"A state always calls itself fatherland when it is ready for murder."
~ Friedrich Durenmatt.
~ Friedrich Durenmatt.
Remember over the weekend, how everyone suddenly became brothers over Hrant Dink's murder? Well, I guess no one passed the word to any of Turkey's bigshot politicians, because not a single one of them bothered to show up at Dink's funeral yesterday. Take a look at TDN:
As tens of thousands of people in the streets and millions in their homes were bidding farewell to murdered journalist Hrant Dink, nearly all of the country's leading politicians were conspicuous only for their absence.
Who had better things to do? Turkish president Ahmet Necdet Sezer, who doesn't "do" funerals on some kind of principle known only to him. Besides, he had better things to do with the Polish president and the Parliament speaker of Turkish-occupied Cyprus. Who else was missing? Parliament speaker Bulent Arinc, Prime Minister Erdogan, and Foreign Minister Abdullah Gul. Apparently they did send the Interior Minister, and that must have served a two-fold purpose: to make sure no more Deep State assassins showed up to further damage Turkey's international image by blowing away a few more "undesirables," and to take notes on anyone displaying too much "brotherhood," so that they could receive a discreet warning later. . . like a bullet in the mail from a non-existent return address.
It's kind of odd, isn't it? In the US, the Department of the Interior is in charge of stuff like national parks, water resources, rocks, trees; while in Turkey, the Interior Ministry is in charge of stuff like the state's assassins. Does anyone remember Yesil aka Ahmet Demir aka Mahmut Yildirim or Abdullah Catli? They are (or were, in the case of Catli) notorious state assassins. Who was in charge of them? Well, at the time of Susurluk, when we came closest to getting a glimpse of where all the tentacles of the Deep State might lead, Mehmet Agar was in charge of them. He was the Interior Minister in Ciller's government.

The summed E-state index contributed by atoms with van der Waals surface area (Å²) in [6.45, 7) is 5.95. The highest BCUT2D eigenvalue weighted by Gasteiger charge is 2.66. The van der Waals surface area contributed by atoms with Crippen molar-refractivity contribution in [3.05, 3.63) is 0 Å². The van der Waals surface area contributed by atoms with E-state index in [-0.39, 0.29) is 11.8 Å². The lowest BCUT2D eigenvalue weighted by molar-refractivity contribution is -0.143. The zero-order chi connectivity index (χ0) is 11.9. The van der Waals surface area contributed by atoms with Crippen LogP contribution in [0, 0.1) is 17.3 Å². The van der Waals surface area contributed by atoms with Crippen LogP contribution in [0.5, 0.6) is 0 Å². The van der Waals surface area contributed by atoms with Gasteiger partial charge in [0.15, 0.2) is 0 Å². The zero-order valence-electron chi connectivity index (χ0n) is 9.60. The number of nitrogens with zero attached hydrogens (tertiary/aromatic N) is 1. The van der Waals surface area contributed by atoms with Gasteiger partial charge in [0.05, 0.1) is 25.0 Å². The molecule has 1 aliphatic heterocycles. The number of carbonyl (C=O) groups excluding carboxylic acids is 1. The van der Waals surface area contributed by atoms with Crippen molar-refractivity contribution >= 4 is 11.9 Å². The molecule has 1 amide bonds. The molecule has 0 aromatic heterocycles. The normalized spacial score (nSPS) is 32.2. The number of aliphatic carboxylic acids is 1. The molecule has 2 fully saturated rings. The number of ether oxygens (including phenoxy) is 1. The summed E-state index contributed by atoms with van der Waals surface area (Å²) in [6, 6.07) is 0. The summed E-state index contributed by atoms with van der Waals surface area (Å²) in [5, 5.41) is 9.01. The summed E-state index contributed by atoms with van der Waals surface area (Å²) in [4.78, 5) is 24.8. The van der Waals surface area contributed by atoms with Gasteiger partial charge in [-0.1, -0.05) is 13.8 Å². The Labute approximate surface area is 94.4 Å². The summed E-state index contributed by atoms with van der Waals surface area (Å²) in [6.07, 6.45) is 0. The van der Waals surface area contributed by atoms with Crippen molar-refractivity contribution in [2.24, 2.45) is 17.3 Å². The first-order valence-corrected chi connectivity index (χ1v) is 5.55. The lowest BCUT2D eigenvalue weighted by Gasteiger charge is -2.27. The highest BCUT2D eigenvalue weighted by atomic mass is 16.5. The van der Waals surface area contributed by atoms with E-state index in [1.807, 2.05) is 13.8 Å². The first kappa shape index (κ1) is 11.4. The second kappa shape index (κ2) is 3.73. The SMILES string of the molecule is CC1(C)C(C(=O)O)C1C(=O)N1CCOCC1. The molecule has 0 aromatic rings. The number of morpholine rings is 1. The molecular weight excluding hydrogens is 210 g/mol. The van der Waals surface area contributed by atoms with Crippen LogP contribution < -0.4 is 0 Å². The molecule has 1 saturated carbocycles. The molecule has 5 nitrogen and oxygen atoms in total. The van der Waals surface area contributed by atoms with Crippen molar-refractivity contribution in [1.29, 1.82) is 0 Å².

Check out this headline: "Hrant's funeral brought Armenian and Turkish officials together". Then TNA goes on to mention absolutely nothing about any officials other than the Armenian Patriarch of Turkey. For that thoroughly deceptive headline, TNA gets the gold star for today's biggest media prevarication.
More from the Feeding-the-Monster Department: The Association of Literary Translators in Turkey has issued a statement on the question of responsibility of the murder of Hrant Dink:
The greatest share of responsibility rests on all institutions of state which still regard ideas and the expressions of ideas as “dangerous”, and which have long accustomed to exercising “violence” through judicial threats towards any writer, caricaturist, thinker, journalist, publisher, translator, NGO activist or whoever questions the state’s own “official” views on anything. The responsibility rests on the state’s legislative, executive and judiciary constituents and within its parliament and within its opposition. The very of act judging someone merely because he or she argued for or against an opinion is itself an act of violence that encourages some “civil” know-it-alls to exercise violence and literal “terror” on any intellectual saying something contrary to the received wisdom.